A Wellington teen who died in a car crash had been awake for over 24 hours, consumed cannabis and alcohol before getting behind the wheel of the stolen vehicle.
On Tuesday, Coroner Bruce Hesketh ruled that 16-year-old Tyson O'Neill's death was "a tragic accident" caused by speed, alcohol, drugs and a lack of experience.
O'Neill died in 2020 after he lost control of the stolen car he was driving and slammed into a tree on Cobham Drive in Kilbirnie.
He was not wearing a seatbelt and died at the scene. A passenger in the vehicle, also 16, had been wearing a seatbelt and escaped with minor injuries.
The Coroner reports on the night he died, O'Neill had gone to a friend's house in Miramar for a few drinks. He drank three Cody's - a bourbon pre-mixed drink – and at one point smoked cannabis.
At around 4am, the two boys went for a walk around the suburb, looking for a car to steal. It was not the first time O'Neill had stolen a vehicle, with his fingerprints being found in six other stolen cars between October 31 and November 15.
After breaking into and stealing a car, O'Neill drove around Miramar for about an hour before entering Cobham Drive. The speed limit for the road is 70km/h but the Coroner estimates O'Neill was travelling at around 92km/h - 94km/h when he drifted onto a grass patch of the median.
His friend yelled at him to "watch out" - which caused him to swerve, overcorrect and cross the road in the other direction, slamming into a tree.
Corner Hesketh says at the time of his death O'Neill was more than double the adult limit of blood alcohol and had cannabis in his system. He also did not hold and had never applied for any class of licence.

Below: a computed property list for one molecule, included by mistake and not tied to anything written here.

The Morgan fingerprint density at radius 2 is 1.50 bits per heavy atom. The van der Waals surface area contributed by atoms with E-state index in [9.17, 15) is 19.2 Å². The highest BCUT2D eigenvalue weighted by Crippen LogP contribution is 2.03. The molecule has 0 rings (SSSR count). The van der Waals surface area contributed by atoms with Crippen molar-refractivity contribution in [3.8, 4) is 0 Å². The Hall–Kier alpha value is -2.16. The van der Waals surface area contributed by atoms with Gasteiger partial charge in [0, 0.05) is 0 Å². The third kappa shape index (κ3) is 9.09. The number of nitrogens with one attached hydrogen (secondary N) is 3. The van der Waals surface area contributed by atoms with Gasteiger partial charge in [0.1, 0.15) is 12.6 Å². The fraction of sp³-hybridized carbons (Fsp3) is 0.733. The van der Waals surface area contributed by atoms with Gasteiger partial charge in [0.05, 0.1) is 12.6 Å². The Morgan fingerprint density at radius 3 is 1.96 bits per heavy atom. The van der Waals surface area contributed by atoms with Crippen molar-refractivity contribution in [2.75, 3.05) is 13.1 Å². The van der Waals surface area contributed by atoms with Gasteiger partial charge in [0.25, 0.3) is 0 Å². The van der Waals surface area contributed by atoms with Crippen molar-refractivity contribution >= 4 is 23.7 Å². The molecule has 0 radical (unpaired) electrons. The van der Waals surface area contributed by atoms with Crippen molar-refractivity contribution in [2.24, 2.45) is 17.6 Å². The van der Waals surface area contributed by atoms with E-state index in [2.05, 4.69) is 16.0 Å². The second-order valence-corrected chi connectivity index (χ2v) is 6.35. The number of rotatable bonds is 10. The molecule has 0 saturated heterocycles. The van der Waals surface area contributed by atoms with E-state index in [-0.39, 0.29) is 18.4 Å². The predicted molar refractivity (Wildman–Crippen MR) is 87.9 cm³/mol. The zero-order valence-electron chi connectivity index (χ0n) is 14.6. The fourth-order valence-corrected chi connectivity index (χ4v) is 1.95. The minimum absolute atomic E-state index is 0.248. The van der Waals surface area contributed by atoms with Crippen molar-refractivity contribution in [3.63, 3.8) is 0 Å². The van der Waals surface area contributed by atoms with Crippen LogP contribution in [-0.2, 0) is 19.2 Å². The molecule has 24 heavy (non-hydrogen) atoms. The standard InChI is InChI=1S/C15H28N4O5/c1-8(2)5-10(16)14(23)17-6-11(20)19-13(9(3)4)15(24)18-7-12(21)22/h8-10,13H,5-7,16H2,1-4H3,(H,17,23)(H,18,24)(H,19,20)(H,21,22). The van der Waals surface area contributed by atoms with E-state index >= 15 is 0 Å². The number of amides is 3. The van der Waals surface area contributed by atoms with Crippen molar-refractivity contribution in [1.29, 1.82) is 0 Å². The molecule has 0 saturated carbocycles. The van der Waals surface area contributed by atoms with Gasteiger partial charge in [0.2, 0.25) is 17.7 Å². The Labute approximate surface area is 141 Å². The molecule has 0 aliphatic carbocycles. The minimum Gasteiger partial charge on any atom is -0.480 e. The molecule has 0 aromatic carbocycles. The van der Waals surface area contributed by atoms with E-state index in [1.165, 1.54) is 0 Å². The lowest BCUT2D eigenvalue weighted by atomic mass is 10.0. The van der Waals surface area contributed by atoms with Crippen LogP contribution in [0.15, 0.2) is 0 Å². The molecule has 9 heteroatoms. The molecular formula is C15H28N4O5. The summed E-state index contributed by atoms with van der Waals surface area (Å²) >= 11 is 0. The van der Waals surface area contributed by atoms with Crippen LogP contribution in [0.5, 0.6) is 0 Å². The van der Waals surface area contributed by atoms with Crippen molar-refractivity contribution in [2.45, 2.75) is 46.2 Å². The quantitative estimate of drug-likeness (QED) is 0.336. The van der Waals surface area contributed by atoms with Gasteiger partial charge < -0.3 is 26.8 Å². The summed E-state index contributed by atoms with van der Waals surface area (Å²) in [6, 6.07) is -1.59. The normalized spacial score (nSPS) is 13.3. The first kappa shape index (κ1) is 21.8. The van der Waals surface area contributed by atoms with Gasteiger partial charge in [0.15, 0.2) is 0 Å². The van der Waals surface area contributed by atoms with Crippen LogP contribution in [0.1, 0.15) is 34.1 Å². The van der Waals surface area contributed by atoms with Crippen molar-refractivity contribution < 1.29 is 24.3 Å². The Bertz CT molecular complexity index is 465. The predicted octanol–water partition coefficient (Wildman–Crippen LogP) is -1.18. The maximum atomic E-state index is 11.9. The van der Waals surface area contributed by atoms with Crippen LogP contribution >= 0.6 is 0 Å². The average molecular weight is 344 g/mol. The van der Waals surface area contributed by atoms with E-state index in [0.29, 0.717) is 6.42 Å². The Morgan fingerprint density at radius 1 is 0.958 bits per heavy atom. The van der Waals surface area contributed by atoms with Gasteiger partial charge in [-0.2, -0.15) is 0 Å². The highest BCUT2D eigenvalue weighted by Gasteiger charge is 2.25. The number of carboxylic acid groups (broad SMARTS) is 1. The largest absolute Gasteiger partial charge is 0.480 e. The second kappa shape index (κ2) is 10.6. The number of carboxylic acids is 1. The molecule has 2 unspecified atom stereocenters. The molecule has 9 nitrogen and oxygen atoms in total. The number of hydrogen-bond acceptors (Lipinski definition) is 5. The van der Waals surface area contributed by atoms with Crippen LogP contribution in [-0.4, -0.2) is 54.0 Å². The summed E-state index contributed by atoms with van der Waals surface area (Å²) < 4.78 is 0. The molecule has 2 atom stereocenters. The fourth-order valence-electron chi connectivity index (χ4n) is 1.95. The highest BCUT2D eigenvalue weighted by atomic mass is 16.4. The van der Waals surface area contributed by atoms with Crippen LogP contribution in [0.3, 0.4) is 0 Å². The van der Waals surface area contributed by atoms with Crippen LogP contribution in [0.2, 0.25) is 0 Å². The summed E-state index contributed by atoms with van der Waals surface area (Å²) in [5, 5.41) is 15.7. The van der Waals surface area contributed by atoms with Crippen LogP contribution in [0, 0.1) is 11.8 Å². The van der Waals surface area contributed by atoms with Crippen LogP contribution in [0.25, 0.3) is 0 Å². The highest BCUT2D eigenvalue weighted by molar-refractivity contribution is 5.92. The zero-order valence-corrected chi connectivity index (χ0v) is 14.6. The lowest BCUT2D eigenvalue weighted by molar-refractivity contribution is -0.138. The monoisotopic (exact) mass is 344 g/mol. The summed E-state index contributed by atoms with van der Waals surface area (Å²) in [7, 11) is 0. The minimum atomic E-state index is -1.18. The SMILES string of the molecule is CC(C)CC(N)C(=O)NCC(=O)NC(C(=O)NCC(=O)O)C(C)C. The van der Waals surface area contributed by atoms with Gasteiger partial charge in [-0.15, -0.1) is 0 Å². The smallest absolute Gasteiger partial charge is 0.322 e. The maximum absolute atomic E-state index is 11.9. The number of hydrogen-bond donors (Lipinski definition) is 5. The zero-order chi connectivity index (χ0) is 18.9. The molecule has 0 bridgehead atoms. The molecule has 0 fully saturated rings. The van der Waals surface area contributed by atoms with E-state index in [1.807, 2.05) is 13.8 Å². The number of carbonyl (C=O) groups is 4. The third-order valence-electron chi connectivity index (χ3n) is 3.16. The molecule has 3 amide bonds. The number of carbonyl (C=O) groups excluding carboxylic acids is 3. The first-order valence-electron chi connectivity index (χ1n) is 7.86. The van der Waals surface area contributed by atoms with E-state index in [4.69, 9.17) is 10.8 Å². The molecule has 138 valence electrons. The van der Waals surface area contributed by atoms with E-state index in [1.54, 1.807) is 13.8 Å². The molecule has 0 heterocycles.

"Given his age, the fact he had no driving licence and wasn't wearing a seatbelt, the damage he had done to previous vehicles and his inability to correct the drifting of the Mazda he was killed in, I am satisfied [O'Neill] was not an experienced driver."
The Serious Crash Unit also found the lack of kerb between the median and the road could have contributed and recommended a strip of audio tactile profile road markings should be added, so that drivers who may be drifting off the road can hear and feel when they do so - which Coroner Hesketh agrees with.
But overall, Hesketh says O'Neill's death was due to a number of "deadly" factors converging.
"The deadly combination of driver inexperience, no seat belt, fatigue, speed, alcohol mixed with cannabis are all contributing factors in this crash."